• Erin Gleason Alvarez

Proceeding Without Judgment in Negotiation


For a long time, my approach to negotiations was completely competitive/combative. In my head, negotiation was a challenge. And I would win that challenge. And anyone who opposed me was wrong. The End.


Somewhere along the way, I realized that all this combativeness led mostly to stress, headaches, probably not the best solutions, and probably lots of lost opportunities.


So I began to educate myself on how to keep an open mind when I don’t want to; how to stay present when I’d rather be mentally preparing my next retort; and generally how to be more aware of the snap judgments that human brains like to make.


In Full Catastrophe Living, Jon Kabat Zinn’s first book on the importance of mindfulness, he includes non-judgment as one of the seven pillars of mindfulness. In the book, he explains that when we start to pay closer attention to living in the present moment, and being aware of those thoughts that pop up for us, it’s normal to begin to see the micro and macro judgments we make instinctively all of the time.


Mindfulness highlights assumptions we may be making about the world, people, and circumstances around us, and encourages us to take a step back to consider that there may be other answers aside from those we see.


So for example, if I am in a negotiation with someone and they do not make eye contact with me, I might judge that behavior as insincere, and worry that they aren’t looking me in the eye because they are hiding something or flat out lying to me.


But if I take a step back after catching this thought pattern to reflect on whether there is another possibility aside from my own judgment… For example, is my reaction more a function of my cultural interpretation of the situation? In other cultures, looking down when you speak can be a sign of respect or deference. Moreover, on the flip side, the other person in this discussion might very well read my prolonged eye contact as creepy or rude. If I go with my own misplaced judgment, I’m setting myself up for a discussion that will be challenged by my own misinterpretations.


There are plenty of examples of misplaced judgments when it comes to cross cultural negotiation. But even those discussions within a culture can be rife with opportunities for misplaced judgments. As a mediator, one of the most common examples I see is when people interrupt one another. People often see this manner of speaking as a clear sign of disrespect (even though they’ve also done it in that same conversation) and shut right down.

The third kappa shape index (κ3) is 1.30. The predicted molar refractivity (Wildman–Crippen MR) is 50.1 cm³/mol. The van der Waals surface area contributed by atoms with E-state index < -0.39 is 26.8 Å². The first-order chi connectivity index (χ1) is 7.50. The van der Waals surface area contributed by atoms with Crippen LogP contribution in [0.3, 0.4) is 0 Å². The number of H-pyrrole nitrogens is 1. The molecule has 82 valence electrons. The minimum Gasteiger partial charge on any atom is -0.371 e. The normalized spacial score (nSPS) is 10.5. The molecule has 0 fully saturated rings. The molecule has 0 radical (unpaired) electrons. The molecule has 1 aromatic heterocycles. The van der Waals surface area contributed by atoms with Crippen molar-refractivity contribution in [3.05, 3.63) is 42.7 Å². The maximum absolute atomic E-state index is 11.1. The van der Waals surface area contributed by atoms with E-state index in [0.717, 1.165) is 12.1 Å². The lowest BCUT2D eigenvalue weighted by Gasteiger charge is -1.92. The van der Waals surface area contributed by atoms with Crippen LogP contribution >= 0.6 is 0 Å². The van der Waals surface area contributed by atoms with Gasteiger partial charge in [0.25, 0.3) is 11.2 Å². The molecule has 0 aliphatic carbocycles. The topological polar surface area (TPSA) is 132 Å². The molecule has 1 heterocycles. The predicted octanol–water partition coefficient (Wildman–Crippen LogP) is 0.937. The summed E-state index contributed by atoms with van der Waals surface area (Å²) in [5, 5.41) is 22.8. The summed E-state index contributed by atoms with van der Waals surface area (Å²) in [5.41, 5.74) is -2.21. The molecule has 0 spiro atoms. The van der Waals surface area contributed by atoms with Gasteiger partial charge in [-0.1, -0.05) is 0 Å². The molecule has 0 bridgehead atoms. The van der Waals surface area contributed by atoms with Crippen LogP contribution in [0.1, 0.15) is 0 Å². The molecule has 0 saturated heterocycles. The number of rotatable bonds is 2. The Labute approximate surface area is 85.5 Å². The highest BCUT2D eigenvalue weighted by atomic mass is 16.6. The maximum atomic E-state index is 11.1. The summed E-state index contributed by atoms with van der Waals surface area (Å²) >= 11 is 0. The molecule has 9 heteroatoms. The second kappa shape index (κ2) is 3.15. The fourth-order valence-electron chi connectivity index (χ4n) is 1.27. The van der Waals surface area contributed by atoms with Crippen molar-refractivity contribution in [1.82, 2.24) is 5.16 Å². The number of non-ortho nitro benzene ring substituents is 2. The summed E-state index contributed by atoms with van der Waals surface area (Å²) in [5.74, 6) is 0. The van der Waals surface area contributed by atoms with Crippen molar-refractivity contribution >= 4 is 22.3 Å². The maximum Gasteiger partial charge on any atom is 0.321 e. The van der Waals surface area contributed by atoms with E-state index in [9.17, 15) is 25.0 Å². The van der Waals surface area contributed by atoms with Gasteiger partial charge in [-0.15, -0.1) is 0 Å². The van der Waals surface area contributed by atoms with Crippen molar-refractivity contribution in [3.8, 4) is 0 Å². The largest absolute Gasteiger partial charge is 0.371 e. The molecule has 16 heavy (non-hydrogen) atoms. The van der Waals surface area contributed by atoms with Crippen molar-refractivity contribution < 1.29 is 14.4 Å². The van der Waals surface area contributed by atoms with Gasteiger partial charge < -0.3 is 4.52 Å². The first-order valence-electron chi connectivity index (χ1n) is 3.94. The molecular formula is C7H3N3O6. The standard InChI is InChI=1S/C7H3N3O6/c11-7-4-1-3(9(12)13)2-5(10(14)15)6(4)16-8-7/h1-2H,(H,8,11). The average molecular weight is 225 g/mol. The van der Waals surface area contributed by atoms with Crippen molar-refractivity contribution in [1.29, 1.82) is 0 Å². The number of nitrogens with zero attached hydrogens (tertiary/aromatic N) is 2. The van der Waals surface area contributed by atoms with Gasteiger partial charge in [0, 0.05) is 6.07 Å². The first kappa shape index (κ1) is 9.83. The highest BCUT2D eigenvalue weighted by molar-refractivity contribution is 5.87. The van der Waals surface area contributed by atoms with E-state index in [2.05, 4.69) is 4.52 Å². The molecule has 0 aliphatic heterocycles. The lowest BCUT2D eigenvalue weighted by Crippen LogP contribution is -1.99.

Are there other reasons people interrupt each other? Perhaps to get a point out before they forget. Perhaps they are nervous. Or maybe they feel like they just had a great idea and are eager to share it. Some people honestly don’t even know they do this in conversation - it’s just part of the way they naturally communicate with other people (so it’s not coming from a bad place).


If you naturally assume that an interrupter is disrespectful, this puts you on a path to disliking that person, not trusting them, and probably not wanting to collaborate with them in the context of a negotiation. And this, plainly, does not help you or the negotiation process you are in.


So, learn to recognize when your brain is making judgments. This can be accomplished by simply being curious. In your own mind, when you make a decision about a person or a circumstance that you do not like, take a minute to ask yourself why? Is there a different way to see things? Is it possible for you to let go of the judgment - at least for a short while - in order to remain open to other possibilities?


Let me know!




 




P.S. Interested in learning more ways to succeed in negotiation and feel good about it? Join me for a unique group coaching experience that begins on October 5, 2022, Compass by Take Charge Negotiations.


I created Compass by Take Charge Negotiations based on my own positive experience in incorporating mindfulness in my negotiation strategy. This methodology is based on the intertwining of negotiation theory and practice with mindfulness and positivity in problem-solving and decision-making.


The way we approach decisions and address problems is similar to a journey. With each, there are many ways you can choose to go. The choices you make will likely impact your experience - whether the path before you is rough or smooth, exposed or shaded, filled with peaks and valleys or a straight shot. . .


In making the choices that will create your best path forward, you need a guidepost to make sure you are headed in the right direction and to keep you on that path. Compass is our method for helping you clear such a path. We'll delve into why mindfulness is so important when conflicts arise, how to plan for difficult conversations, address power imbalances, and much more.


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